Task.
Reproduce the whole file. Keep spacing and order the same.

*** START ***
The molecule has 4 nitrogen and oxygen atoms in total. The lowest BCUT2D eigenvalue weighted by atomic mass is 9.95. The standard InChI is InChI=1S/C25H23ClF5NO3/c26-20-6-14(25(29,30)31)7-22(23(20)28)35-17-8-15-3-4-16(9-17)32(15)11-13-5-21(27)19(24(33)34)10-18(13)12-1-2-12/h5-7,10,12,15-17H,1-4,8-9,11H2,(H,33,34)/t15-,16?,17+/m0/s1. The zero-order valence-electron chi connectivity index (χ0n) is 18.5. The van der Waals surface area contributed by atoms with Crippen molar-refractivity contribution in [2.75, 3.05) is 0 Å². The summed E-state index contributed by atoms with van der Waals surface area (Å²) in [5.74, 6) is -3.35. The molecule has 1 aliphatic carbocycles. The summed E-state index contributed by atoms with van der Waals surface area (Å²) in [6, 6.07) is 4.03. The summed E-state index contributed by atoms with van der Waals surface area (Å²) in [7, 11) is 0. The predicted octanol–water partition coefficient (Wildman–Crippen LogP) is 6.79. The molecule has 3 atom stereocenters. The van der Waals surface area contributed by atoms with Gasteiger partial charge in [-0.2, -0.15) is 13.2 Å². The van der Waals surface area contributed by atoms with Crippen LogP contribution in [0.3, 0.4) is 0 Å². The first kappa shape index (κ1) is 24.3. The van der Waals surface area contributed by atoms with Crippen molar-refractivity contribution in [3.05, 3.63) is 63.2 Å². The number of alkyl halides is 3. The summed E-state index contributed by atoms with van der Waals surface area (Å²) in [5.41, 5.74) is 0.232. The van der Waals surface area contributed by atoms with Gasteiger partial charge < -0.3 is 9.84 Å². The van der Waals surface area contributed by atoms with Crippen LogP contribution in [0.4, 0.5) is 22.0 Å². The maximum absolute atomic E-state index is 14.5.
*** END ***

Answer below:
The molecule has 4 nitrogen and oxygen atoms in total. The lowest BCUT2D eigenvalue weighted by atomic mass is 9.95. The standard InChI is InChI=1S/C25H23ClF5NO3/c26-20-6-14(25(29,30)31)7-22(23(20)28)35-17-8-15-3-4-16(9-17)32(15)11-13-5-21(27)19(24(33)34)10-18(13)12-1-2-12/h5-7,10,12,15-17H,1-4,8-9,11H2,(H,33,34)/t15-,16?,17+/m0/s1. The zero-order valence-electron chi connectivity index (χ0n) is 18.5. The van der Waals surface area contributed by atoms with Crippen molar-refractivity contribution in [2.75, 3.05) is 0 Å². The summed E-state index contributed by atoms with van der Waals surface area (Å²) in [5.74, 6) is -3.35. The molecule has 1 aliphatic carbocycles. The summed E-state index contributed by atoms with van der Waals surface area (Å²) in [6, 6.07) is 4.03. The summed E-state index contributed by atoms with van der Waals surface area (Å²) in [7, 11) is 0. The predicted octanol–water partition coefficient (Wildman–Crippen LogP) is 6.79. The molecule has 3 atom stereocenters. The van der Waals surface area contributed by atoms with Gasteiger partial charge in [-0.2, -0.15) is 13.2 Å². The van der Waals surface area contributed by atoms with Crippen LogP contribution in [0.3, 0.4) is 0 Å². The first kappa shape index (κ1) is 24.3. The van der Waals surface area contributed by atoms with Crippen molar-refractivity contribution in [3.05, 3.63) is 63.2 Å². The number of alkyl halides is 3. The summed E-state index contributed by atoms with van der Waals surface area (Å²) in [5.41, 5.74) is 0.232. The van der Waals surface area contributed by atoms with Gasteiger partial charge < -0.3 is 9.84 Å². The van der Waals surface area contributed by atoms with Crippen LogP contribution in [0.4, 0.5) is 22.0 Å². The maximum absolute atomic E-state index is 14.5.